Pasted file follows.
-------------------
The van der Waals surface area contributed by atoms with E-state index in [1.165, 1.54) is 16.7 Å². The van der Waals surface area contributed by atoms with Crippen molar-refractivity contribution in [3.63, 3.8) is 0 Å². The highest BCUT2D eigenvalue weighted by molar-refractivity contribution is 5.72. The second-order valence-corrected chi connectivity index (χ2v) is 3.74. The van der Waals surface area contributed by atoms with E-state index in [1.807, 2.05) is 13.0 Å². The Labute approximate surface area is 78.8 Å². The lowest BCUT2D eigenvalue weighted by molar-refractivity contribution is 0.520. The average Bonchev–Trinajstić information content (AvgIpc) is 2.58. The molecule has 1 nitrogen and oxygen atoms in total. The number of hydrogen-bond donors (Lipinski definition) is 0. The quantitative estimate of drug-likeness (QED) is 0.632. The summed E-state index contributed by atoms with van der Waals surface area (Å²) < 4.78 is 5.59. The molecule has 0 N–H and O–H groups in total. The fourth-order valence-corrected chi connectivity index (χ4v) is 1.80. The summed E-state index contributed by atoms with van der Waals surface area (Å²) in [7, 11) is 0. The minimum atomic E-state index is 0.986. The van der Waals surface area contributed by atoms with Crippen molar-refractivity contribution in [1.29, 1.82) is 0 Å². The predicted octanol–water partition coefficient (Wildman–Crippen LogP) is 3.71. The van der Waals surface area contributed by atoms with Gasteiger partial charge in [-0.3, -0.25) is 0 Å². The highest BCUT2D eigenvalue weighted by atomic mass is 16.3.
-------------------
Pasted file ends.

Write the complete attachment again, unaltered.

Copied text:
The van der Waals surface area contributed by atoms with E-state index in [1.165, 1.54) is 16.7 Å². The van der Waals surface area contributed by atoms with Crippen molar-refractivity contribution in [3.63, 3.8) is 0 Å². The highest BCUT2D eigenvalue weighted by molar-refractivity contribution is 5.72. The second-order valence-corrected chi connectivity index (χ2v) is 3.74. The van der Waals surface area contributed by atoms with E-state index in [1.807, 2.05) is 13.0 Å². The Labute approximate surface area is 78.8 Å². The lowest BCUT2D eigenvalue weighted by molar-refractivity contribution is 0.520. The average Bonchev–Trinajstić information content (AvgIpc) is 2.58. The molecule has 1 nitrogen and oxygen atoms in total. The number of hydrogen-bond donors (Lipinski definition) is 0. The quantitative estimate of drug-likeness (QED) is 0.632. The summed E-state index contributed by atoms with van der Waals surface area (Å²) < 4.78 is 5.59. The molecule has 0 N–H and O–H groups in total. The fourth-order valence-corrected chi connectivity index (χ4v) is 1.80. The summed E-state index contributed by atoms with van der Waals surface area (Å²) in [7, 11) is 0. The minimum atomic E-state index is 0.986. The van der Waals surface area contributed by atoms with Crippen molar-refractivity contribution in [1.29, 1.82) is 0 Å². The predicted octanol–water partition coefficient (Wildman–Crippen LogP) is 3.71. The van der Waals surface area contributed by atoms with Gasteiger partial charge in [-0.3, -0.25) is 0 Å². The highest BCUT2D eigenvalue weighted by atomic mass is 16.3.